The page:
Key Idea #1: Thoughts, Feelings, and Desires are Interdependent
As noted already, it is important to recognize that the mind is composed of three functions: thinking, feeling, and desiring (or wanting). Wherever one of these functions is present, the other two are present as well. And these three functions are continually influencing and being influenced by one another. Our thinking influences our feelings and desires. Our feelings influence our thinking and desires. Our desires influence our thinking and feeling. We cannot immediately change our desires or feelings. It is only thinking that we have direct access to. It makes no sense for someone to order you to feel what you do not feel or to desire what you do not desire. We do not change feelings by substituting other feelings, or desires by substituting other desires. But someone can suggest that we consider a new way to think. We can role-play new thoughts, but not new emotions or desires. It is possible to reason within a point of view with which we do not agree. By rethinking our thinking, we may change our thinking. And when our thinking changes, our feelings and desires will shift in accordance with our thinking.
With a basic understanding of the interrelation among thoughts, feelings, and desires, we should be able to routinely notice and evaluate our feelings. If, for example, I experience a degree of anger that I sense may be unreasonable, I should be able to determine whether the anger is or is not rational. I should be able to evaluate the rationality of my anger by evaluating the thinking that gave rise to it. Has someone truly wronged me, or am I misreading the situation? Was this wrong intentional or unintentional? Are there ways to view the situation other than the way I am viewing it? Am I giving a fair hearing to these other ways? By pursuing these questions, I can come closer to a rational view of the situation.
Even if my way of viewing the situation is justified, and I do have good reason to feel some anger, it does not follow that I have acted reasonably, given the full facts of the situation. I may have good reason to feel angry, but not to act irrationally as a result of that anger.
This strategy might be roughly outlined as follows:
For example, suppose I read an article about a fatal disease and come to the conclusion, from reading the symptoms, that I probably have the disease. I then become depressed. Late at night I think about how I will soon be dead, and I feel more and more depressed as a result. Clearly, the irrational feeling is the depression I am feeling. It is irrational because, until a doctor examines me and confirms a diagnosis, I have no good reason for believing that I actually have the disease in question. My irrational thinking is something like this:
In the same situation, rational thinking would be something like this:
Whenever I find myself feeling depressed about what the article said, I rerun the rational thinking through my mind and give myself a good talking-to as well:
A similar approach can be taken to changing irrational behavior grounded in irrational desires or motivations:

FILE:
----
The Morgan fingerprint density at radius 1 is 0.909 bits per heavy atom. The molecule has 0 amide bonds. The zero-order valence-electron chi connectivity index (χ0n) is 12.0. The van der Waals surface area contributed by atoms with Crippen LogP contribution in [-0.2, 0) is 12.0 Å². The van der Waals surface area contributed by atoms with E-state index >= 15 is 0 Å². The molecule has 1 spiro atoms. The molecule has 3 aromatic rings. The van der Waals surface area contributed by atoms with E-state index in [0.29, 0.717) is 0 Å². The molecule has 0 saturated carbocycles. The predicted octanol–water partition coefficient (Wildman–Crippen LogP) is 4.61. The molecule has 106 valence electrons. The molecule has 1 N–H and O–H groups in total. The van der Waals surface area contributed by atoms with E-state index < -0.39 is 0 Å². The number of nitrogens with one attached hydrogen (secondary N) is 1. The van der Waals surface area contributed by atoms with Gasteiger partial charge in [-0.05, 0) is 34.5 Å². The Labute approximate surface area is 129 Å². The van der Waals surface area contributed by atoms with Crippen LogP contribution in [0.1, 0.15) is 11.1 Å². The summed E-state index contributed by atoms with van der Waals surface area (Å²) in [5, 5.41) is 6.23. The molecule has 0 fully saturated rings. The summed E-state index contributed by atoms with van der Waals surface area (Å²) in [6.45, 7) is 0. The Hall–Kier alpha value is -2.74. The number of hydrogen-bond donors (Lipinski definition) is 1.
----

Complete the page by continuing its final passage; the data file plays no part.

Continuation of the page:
We might use many examples here to illustrate our point. But let's choose one that deals with a large segment of irrational human behavior. Here we are thinking of the many times when people abandon a commitment to change a bad habit because they are unwilling to work through the pain or discomfort that accompanies changing habits. Here's how the irrational behavior arises:
The irrational feelings are not the sensations of pain or discomfort. These reactions are to be expected. The irrational feeling is discouragement that emerges from the discomfort and causes us to give up our resolution to change. This feeling is a result of irrational thinking (probably subconscious), which can be put into words roughly as:
This thinking makes no sense. Why should we expect to experience no pain or discomfort when changing a habit? Indeed, the reverse is true. Discomfort or pain of some kind is an essential by-product of going through a process of withdrawal from almost any habit. The appropriate rational thinking is something like this:
A Caveat: Powerful Emotions That Seem Disconnected from Thought
Sometimes we find ourselves struggling with emotions or passions that seem disconnected from thought. At least, we may not know what thinking to trace the emotion to. Whatever the exact thought is, it seems unconscious, primitive, and powerful. For example, suppose a man or woman feels powerful urges to have sex with persons other than their spouse and suppose further that these urges become very intense when alone with a particular person. The urge may be experienced as irresistible at the moment. How do we reconstruct the primitive thinking at the root of such urges? Very possibly the thinking may be different for women and men. The common denominator might be suggested by the primitive desire to prove our sexual attractiveness and therefore reinforce feelings of being "masculine" or "feminine." As Freud demonstrated, the thinking of the unconscious mind may be very hard to plumb. It may take years to uncover and bring to consciousness deeply primitive unconscious thoughts. And even then it may be hard to be sure we are correct in our analysis. In cases like these, we should experiment with a variety of strategies. If the urge results in consequences harmful to another person, then we should harness the thinking of our conscience, making the harm as explicit as we can to ourselves, and keeping that ethical logic before our minds, like a mantra, especially for those times when we actively experience the urge. If obeying the urge does not result in any obvious harmful consequences other than to violate a social convention, then the solution may be to act on the urge, but only in private. In many societies of the past, many dissenters violated social norms and conventions in private.